• Ads that generate dead-end enquiries, that do not turn into sales, cost you even more, because of the resource they tie up.

7.2 Monitor how your campaign is working.

  • Measure the number of enquiries resulting from the ad - giving the cost per enquiry.

  • Measure the number of sales resulting from the ad - giving the cost per sale.

    In advertising jargon, this is called the ‘effective ratio’ or ‘yield’. Allocate your advertising budget with media outlets that give the best yield.

7.3 Consider what kind of sales are produced. 

  • Are they large repeat sales with good margins, or small one-off sales that generate little profit?

7.4 Calculate the indirect costs of advertising.

  • For example, you may find a £100 ad nets a one-off sale with a profit of £100.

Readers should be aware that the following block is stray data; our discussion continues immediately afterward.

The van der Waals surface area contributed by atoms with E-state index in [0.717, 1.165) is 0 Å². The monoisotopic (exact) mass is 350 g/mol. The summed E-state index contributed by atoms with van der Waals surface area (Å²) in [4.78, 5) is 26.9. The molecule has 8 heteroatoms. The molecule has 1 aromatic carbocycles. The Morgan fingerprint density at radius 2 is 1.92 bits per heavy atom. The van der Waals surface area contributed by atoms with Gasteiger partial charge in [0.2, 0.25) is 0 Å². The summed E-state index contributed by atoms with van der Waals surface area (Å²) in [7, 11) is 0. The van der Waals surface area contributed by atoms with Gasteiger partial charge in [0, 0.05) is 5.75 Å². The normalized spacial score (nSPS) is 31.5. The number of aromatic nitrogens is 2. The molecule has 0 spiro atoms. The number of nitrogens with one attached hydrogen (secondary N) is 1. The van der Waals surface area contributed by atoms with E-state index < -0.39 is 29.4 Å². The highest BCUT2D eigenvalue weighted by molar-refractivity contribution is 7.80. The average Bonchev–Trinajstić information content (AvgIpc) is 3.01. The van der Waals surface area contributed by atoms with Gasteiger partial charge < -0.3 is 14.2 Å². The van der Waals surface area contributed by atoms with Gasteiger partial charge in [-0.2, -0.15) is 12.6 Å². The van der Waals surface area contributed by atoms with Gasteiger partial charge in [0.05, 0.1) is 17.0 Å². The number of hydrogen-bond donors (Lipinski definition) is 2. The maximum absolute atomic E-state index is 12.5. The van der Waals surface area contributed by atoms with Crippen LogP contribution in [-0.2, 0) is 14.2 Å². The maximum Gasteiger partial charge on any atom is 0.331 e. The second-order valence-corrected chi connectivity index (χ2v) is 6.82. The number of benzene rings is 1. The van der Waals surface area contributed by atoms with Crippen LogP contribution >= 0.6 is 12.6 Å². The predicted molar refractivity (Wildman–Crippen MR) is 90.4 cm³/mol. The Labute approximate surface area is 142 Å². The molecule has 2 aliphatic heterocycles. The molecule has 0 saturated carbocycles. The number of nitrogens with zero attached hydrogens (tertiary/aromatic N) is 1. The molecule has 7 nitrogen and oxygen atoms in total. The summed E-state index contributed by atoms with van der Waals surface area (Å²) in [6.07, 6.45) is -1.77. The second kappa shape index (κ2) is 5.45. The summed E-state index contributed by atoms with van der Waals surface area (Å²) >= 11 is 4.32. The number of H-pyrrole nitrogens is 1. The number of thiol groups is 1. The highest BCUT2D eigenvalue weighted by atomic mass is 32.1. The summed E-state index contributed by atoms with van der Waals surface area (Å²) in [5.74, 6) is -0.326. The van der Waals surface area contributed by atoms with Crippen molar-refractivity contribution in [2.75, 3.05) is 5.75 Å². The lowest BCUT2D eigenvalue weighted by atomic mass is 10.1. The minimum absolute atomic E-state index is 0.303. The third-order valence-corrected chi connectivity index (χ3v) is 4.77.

But that sale, plus enquiries that did not convert into sales, may have taken up 20 hours of staff time - a huge hidden cost.

  • If your profit per new customer is less than the cost, you are throwing money away.

7.5 Bear in mind that advertisements produce delayed results. 

  • One customer may order today. Others may wait until they have seen half a dozen ads and feel comfortable about you. 

  • Other customers may order in two years’ time, when they finally need your product.

Measuring an ad’s success will depend on what your aims were in the first place (see 1).

8 Calling in the professionals

A good agency will have the expertise to create an effective advertising campaign for you. It can also help you find the best publications to achieve your objectives and get value for money.

8.1 As a rough guide, use an agency if your advertising budget is at least £10,000. 

  • Expect to spend around 15% of your budget on agency fees. 

8.2 Free advice is available from your local business support organisation.